"What was Lost" is an interesting and funny book about a Kate Meany, a young girl determined to be a real detective and solve crimes in the nearby shopping mall. When she suddenly goes missing, the lives of others around her are affected for many years. The novel makes a sudden leap of twenty years after Kate disappears to introduce the lives of two mall employees, Kurt, a security guard, and Lisa, a record store manager, who are both burnt-out and stuck in their jobs in the mall. When a latent vision of Kate appears on security footage and her lost detective-partner stuffed monkey resurfaces in the labyrinth of employee passages, clues about what happened to Kate begin to come together. I found this novel deeply witty as descriptions of transient mall characters peppered the story, keeping the story light. It was evident that the author had spent quite a bit of time as a mall employee as the dark humor about life behind the scenes jabbed the reader at unexpected moments. While the novel was at times confusing as it shifted perspectives between the main characters and some unknown characters, the story proceeded at a good pace and it resolved in a satisfying way.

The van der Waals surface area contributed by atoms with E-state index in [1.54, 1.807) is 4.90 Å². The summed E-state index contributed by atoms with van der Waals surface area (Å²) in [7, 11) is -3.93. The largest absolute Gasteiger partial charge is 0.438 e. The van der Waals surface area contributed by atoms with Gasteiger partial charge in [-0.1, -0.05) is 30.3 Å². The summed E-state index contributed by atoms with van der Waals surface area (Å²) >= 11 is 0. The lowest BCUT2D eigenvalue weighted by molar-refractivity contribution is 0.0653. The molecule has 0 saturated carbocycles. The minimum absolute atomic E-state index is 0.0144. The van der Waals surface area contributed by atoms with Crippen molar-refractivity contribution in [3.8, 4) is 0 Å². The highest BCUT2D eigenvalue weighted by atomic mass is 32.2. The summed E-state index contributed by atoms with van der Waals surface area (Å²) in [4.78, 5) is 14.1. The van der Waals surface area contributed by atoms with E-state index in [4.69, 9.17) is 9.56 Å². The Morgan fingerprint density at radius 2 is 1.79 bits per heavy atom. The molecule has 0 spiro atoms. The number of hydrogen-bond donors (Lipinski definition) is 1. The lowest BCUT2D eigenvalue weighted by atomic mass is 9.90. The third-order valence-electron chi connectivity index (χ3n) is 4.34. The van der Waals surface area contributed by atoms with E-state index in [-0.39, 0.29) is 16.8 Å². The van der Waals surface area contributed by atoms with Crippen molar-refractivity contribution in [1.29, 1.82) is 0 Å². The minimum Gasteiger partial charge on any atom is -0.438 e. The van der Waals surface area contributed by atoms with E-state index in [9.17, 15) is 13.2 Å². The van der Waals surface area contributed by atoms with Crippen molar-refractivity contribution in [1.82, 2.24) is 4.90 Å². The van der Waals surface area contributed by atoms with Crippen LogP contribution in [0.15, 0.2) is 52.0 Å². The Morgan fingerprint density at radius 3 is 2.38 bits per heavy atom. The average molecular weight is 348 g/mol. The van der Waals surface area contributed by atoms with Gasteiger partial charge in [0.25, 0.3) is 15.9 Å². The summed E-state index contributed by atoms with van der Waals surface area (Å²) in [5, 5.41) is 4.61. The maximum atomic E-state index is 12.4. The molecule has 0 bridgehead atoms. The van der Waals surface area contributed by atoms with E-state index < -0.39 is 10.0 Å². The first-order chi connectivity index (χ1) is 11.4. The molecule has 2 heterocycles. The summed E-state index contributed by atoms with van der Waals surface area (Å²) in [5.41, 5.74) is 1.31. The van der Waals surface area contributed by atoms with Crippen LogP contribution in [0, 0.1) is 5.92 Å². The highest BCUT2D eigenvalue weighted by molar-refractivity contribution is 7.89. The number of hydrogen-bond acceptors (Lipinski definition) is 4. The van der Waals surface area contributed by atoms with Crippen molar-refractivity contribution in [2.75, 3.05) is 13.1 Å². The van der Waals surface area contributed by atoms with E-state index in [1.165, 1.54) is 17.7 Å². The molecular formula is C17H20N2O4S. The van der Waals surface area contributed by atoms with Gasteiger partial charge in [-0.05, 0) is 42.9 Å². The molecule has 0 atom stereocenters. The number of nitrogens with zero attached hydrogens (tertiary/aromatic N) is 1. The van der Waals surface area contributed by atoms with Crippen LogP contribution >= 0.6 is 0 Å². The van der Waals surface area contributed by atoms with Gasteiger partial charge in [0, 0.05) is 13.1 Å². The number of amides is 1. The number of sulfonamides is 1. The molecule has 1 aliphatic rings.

jayne_charles on LibraryThing 5 months ago
This was a short but thoroughly enjoyable book, full of humour and sadness in equal measure. I split my sides laughing at the record shop sections. Anyone who as ever wanted to work in such a place wouldn't after reading this! I never thought there was so much humour to be found in shopping centres, but here even the lift is a comedian. Thoroughly deserving of all the prizes it has won and the praise that has been heaped on it, I hope this massively talented author writes more and lots of it.